Critical Thinking Media Competence

Oedipus Complex—Group 1

The Myth

Who is Oedipus?

Oedipus is a figure from Greek mythology. He was the son of Laius, the king of Thebes, and Jocasta. An oracle predicted Laius that if Jocasta gave birth to a son, he would kill his father and marry his own mother Jocasta.

On Oedipus’ birthday, Jocasta decides to kill her child to escape from the destiny the oracle predicted. She hands over Oedipus to an herdsman to abandon him in the forest with his feet tied together so that there would be no escaping. However, the herdsman has pity on the infant and hands him over to a man serving King Polybus of Corinth who brings him to his master. The childless king adopts the boy and the little prince grows up in Corinth without knowing that he is not the by birth son of King Polybus of Corinth. The Delphic Sibyl forecasts him that it will be his destiny to kill his father and marry his mother. Therefore, he decides to never return to his alleged parents to escape this fate.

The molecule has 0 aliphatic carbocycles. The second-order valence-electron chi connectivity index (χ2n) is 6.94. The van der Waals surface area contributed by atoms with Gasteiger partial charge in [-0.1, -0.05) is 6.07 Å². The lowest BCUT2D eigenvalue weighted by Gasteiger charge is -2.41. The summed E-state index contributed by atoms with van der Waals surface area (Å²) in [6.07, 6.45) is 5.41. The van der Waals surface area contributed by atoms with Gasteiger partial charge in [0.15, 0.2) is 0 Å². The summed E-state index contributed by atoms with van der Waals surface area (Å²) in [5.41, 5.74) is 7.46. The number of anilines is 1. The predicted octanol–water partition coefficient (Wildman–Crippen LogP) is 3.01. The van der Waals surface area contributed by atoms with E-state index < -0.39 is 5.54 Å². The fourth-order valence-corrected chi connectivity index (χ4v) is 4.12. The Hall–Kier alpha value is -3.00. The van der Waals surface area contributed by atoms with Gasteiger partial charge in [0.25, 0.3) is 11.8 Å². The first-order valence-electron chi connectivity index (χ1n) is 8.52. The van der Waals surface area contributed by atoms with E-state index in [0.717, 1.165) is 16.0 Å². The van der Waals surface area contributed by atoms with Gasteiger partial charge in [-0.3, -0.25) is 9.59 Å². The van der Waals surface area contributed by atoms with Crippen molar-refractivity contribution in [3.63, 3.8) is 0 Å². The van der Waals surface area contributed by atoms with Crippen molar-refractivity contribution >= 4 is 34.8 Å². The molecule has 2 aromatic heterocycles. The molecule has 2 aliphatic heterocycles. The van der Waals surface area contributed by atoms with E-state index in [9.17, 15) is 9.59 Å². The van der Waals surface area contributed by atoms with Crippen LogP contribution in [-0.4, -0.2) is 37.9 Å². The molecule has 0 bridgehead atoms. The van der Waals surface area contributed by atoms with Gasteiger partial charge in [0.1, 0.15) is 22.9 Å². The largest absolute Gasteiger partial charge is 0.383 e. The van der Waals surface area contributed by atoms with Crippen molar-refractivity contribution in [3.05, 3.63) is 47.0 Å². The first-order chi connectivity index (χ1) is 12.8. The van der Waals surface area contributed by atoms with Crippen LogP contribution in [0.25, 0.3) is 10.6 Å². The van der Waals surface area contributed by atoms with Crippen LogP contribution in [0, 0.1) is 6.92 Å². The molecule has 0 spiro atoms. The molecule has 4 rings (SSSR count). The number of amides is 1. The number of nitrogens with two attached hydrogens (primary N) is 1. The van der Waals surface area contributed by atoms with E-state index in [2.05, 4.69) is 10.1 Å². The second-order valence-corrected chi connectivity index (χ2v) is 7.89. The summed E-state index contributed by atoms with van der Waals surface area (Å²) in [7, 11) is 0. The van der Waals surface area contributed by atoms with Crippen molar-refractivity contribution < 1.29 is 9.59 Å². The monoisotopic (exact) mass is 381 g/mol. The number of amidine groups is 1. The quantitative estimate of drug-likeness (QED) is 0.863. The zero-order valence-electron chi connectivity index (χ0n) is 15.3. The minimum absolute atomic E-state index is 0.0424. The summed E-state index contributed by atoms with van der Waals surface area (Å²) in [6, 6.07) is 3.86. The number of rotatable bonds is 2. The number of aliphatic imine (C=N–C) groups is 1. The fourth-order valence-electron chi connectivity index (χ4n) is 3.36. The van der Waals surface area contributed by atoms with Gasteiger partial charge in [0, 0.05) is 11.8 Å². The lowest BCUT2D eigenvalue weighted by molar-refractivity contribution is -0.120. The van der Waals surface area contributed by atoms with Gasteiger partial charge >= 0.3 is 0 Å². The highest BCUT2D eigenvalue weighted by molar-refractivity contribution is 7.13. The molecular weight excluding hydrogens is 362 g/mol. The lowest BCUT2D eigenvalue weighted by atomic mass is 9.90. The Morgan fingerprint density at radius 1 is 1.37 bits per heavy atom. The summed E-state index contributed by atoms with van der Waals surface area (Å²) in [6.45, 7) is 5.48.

On his way back from Delphi, he gets into a fight with an old, coming in man. He loses his self-control and kills the man without knowing that it was his actual father, the King of Thebes.

Finally, he reaches Thebes. There, a Sphinx devours the city’s young men and virgins and says she will not stop until someone comes around who knows the answer to her riddle. The town Thebes promised that the person who solves the riddle and thus manages to liberate Thebes, will become the new king and marry the king’s widow.

Oedipus dares to try and finds the solution to the riddle. The Sphinx plunges into the sea and the city is liberated. Oedipus becomes king and marries his mother Jocasta. After a time in which Oedipus happily reigned, a plague spreads in town which many citizens do not survive.

The blind prophet Tiresias uncovers the plague is the penalty for the double crime Oedipus committed; patricide and incest. At first, Oedipus does not want to admit the truth, but when the time comes and he sees himself forced to recognise the truth, he blinds himself and Jocasta commits suicide. The tragedy ends with Oedipus suffering from the penalty for a crime which he committed unwittingly and despite of his deliberate efforts to avoid it.


The Oedipus Complex


The Oedipus complex is a theory put together by the Philosopher Sigmund Freud who believed that each person, as they grow up has a subconscious desire to have sexual relationship with either their mother or father depending on whether they are a boy or a girl.